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We shall be out on the roads with chalk and walking around writing slogans.
Today morning, Damini, the 23 year old girl from Delhi, who was brutally gang-raped by six men in a moving bus, passed on. We pray for her to rest in peace.
Let us hope her struggles do not get wasted. Let us keep the movement going.
Since I started this journey of activism, there is one question I have met at every corner; ‘Why? Is it even a problem?’
I want to say it once more, YES. It is huge problem. Not surprisingly, most of the people who ask this question are people who have never been harassed, old gentlemen and ladies who don’t want to face reality.
There is nothing wrong with having been harassed, there lies no shame in being disturbed, the shame instead belongs to your harasser! In a survey we carried out last month, we discovered that EACH and EVERY girl who answered it had faced some form of harassment, ranging from whistling to horrifying groping. We did have some male respondents as well and guess what? About 30% of them had faced some form of teasing too! And to surprise you a little more, most boys had suffered from worse harassment than the female counterparts; a higher percentage of boys than girls in India have been flashed at, and if you don’t know what that means, it means someone randomly showing you their privates.
I will share a personal anecdote to assure the old gentlemen and ladies that boys are assaulted too. Last winter, I was sitting in a bus, with my mum a few feet away. An old man who was visibly unwell came and took up the seat next to mine, all was well till the bus actually started to move. Once the engines were turned on, the man moved his hands in all weird directions and his fingers carefully examined those parts of my bodies that I had never touched so elaborately myself. You may again question how this is possible and why I didn’t speak up. I was blanked out, I did not even have the courage of telling my mother who was a whisper away about what the man had just done. But I had had enough after a few minutes, I shoved his hand away and attracted a bit of attention from the standing travelers, and I exchanged an angry glance with the man. He was not too ashamed.
I do not know whether people who have always questioned the feminists would be comfortable in putting up with such. Would you feel nice when you are walking down a secluded road and it is a cold December night and someone shouts a rape threat at you? Is that a cheerful thought? I doubt it is. It is high time the policy makers and the civil society realized how big a problem harassment, ‘eve-teasing’ or whatever you call it, is. It is horrifying and scars people’s lives, it is just one of the many reasons that girls in rural areas drop out of schools for, it is one of the reasons that girls in India and everywhere live lives filled with fear, and it is also of the many reasons that Punjab’s female feticide rates tear the roof. I think it is time for us to make wise decisions and work for the welfare of the society as a whole.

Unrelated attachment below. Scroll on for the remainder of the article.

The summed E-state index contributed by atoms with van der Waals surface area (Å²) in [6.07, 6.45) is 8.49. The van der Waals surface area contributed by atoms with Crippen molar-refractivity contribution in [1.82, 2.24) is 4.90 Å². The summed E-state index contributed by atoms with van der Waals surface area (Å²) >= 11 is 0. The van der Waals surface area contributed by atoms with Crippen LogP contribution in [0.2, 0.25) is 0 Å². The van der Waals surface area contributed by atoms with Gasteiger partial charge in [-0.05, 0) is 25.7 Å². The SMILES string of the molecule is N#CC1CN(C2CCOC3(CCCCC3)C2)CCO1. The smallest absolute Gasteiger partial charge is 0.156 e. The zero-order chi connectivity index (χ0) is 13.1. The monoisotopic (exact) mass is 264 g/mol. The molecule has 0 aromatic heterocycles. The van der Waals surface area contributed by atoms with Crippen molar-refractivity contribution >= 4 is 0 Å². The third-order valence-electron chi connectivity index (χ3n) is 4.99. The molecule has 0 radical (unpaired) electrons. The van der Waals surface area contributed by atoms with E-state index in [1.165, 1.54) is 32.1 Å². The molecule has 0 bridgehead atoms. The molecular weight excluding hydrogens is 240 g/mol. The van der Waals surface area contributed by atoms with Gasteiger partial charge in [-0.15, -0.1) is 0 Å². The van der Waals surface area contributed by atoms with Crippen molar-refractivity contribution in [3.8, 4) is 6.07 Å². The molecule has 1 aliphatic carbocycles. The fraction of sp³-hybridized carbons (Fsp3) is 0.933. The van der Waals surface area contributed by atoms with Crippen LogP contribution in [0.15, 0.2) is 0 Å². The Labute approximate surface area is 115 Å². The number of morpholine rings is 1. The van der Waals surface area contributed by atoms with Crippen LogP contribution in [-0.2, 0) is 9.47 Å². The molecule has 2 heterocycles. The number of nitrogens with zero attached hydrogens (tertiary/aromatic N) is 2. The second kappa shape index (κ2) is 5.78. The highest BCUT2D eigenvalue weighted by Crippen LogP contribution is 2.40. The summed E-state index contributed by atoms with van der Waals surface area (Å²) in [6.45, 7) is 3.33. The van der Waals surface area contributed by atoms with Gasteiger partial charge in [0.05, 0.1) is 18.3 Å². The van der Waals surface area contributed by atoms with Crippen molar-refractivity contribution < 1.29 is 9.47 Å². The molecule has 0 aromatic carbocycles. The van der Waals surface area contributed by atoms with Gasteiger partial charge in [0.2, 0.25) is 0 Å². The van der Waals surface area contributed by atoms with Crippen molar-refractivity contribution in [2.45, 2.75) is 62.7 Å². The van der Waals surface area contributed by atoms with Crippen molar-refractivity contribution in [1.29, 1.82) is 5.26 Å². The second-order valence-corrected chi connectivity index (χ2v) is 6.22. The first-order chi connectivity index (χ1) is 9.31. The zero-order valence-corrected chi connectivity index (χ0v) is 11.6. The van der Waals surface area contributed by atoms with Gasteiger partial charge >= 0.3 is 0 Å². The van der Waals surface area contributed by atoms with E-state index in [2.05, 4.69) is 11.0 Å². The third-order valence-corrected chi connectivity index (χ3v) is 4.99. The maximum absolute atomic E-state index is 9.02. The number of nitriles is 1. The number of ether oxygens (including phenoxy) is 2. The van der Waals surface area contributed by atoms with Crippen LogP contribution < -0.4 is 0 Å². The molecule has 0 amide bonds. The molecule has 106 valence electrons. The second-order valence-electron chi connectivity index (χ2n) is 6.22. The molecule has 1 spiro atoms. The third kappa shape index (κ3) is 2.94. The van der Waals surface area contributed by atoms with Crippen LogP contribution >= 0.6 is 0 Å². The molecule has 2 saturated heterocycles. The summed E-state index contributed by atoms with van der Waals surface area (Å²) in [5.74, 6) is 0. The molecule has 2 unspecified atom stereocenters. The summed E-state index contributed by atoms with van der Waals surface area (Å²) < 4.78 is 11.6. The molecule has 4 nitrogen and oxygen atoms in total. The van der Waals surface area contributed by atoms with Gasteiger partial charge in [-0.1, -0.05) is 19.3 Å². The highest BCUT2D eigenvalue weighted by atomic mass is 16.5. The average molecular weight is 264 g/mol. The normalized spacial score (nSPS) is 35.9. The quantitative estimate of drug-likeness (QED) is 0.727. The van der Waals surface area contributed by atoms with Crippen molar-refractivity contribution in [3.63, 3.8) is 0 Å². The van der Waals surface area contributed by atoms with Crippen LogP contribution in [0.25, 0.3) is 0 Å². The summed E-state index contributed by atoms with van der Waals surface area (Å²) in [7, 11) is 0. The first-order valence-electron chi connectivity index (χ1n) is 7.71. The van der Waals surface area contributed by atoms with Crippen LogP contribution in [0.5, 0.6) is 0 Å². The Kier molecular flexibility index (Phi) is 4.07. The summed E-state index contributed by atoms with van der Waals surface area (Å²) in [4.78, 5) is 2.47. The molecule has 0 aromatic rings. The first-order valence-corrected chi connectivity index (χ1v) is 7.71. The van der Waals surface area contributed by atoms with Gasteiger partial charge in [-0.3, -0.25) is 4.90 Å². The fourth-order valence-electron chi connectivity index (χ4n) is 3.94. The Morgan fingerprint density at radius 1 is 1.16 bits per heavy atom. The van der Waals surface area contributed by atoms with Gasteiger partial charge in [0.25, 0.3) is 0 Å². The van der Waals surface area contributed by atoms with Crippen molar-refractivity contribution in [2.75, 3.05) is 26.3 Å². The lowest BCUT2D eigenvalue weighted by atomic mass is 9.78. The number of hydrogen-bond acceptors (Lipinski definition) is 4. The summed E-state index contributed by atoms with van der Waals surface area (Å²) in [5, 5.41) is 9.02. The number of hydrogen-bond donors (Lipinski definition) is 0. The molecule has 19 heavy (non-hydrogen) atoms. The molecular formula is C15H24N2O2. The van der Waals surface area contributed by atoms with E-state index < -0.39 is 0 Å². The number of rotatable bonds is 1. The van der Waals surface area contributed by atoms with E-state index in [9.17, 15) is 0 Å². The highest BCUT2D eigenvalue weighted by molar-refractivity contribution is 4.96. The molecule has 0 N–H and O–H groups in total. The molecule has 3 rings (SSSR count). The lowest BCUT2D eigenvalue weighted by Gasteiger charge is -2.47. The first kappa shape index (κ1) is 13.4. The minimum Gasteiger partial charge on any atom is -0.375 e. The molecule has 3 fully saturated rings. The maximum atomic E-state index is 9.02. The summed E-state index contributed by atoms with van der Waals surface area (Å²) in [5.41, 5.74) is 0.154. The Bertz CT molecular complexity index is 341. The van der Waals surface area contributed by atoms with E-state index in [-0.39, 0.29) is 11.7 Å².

I am a student and have had my share of nasty harassment. Recently, I was in an auto rickshaw in Pathankot. It was quite late in the night but I had to get home. I had carefully selected an auto driven by an older man to feel safe but I guess I was wrong.
The road was slightly empty and the man started to ask me bizarre questions which I am not comfortable in telling. I told him to stop the auto so I could get off and he abused me terribly. He twisted my hand and then I just ran away.
My parents were very supportive of me but I was unable to find the man again and teach him a lesson.
I request all girls to talk about whatever happens with their parents. Your safety is very important.
I am a working woman and have to move around a lot. For the past several months, the walk to home has been making me feel more insecure than I ever have. Each day I am scared about being assaulted.
There is always a particular man who is drunk and naked who sits on the way and says all sorts of terrible things to women walking by. I have tried to avoid the road as much as I can but it is not always possible. At times he even touches the women who pass by.
I have not had the courage to tell anyone about this.
One day, me and two of my other friends were walking home from school. It was on the highway that two boys on motorcycles started to follow us. We decided not to retaliate and keep moving. Ignoring them did not work and they just got more lewd and it made us very uncomfortable and insecure.
I decided to act back. I shouted at them and told them not to harass us. They laughed and thought I was joking, it was only when I hurled my slippers(‘juttiyan’) at them that they went away.
I went home and told my parents about it and not surprisingly, they blamed it all on me and my friends. It is my request to everyone reading this to not blame victims and instead pick on the culprits.
The fight against street harassment has begun! Send us your stories.
(Credits: Saniya Pole Photography )